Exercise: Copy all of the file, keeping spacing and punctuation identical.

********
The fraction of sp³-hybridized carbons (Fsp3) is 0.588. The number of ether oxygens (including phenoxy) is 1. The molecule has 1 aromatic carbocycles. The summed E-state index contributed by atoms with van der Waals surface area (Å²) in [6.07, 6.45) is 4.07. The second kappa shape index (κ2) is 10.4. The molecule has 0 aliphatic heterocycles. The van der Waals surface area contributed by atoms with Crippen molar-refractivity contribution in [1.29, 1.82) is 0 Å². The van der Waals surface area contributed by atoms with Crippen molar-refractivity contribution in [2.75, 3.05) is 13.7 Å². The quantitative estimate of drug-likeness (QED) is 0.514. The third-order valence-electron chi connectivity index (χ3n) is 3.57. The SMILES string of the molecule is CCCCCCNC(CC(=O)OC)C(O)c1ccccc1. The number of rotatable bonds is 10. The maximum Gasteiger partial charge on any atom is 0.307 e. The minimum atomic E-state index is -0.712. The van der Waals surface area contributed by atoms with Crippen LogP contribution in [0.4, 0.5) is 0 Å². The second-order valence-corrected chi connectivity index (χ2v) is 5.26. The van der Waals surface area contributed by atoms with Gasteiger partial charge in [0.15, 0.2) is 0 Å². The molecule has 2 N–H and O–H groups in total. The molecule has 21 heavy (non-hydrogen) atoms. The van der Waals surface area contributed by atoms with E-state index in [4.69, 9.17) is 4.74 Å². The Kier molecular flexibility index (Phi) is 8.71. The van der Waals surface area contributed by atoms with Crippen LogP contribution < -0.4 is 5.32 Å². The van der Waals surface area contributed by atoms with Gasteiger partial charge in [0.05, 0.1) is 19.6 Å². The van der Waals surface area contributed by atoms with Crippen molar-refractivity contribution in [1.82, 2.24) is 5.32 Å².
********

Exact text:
The fraction of sp³-hybridized carbons (Fsp3) is 0.588. The number of ether oxygens (including phenoxy) is 1. The molecule has 1 aromatic carbocycles. The summed E-state index contributed by atoms with van der Waals surface area (Å²) in [6.07, 6.45) is 4.07. The second kappa shape index (κ2) is 10.4. The molecule has 0 aliphatic heterocycles. The van der Waals surface area contributed by atoms with Crippen molar-refractivity contribution in [1.29, 1.82) is 0 Å². The van der Waals surface area contributed by atoms with Crippen molar-refractivity contribution in [2.75, 3.05) is 13.7 Å². The quantitative estimate of drug-likeness (QED) is 0.514. The third-order valence-electron chi connectivity index (χ3n) is 3.57. The SMILES string of the molecule is CCCCCCNC(CC(=O)OC)C(O)c1ccccc1. The number of rotatable bonds is 10. The maximum Gasteiger partial charge on any atom is 0.307 e. The minimum atomic E-state index is -0.712. The van der Waals surface area contributed by atoms with Crippen LogP contribution in [0.4, 0.5) is 0 Å². The second-order valence-corrected chi connectivity index (χ2v) is 5.26. The van der Waals surface area contributed by atoms with Gasteiger partial charge in [0.15, 0.2) is 0 Å². The molecule has 2 N–H and O–H groups in total. The molecule has 21 heavy (non-hydrogen) atoms. The van der Waals surface area contributed by atoms with E-state index in [4.69, 9.17) is 4.74 Å². The Kier molecular flexibility index (Phi) is 8.71. The van der Waals surface area contributed by atoms with Crippen LogP contribution < -0.4 is 5.32 Å². The van der Waals surface area contributed by atoms with Gasteiger partial charge in [0.05, 0.1) is 19.6 Å². The van der Waals surface area contributed by atoms with Crippen molar-refractivity contribution in [1.82, 2.24) is 5.32 Å².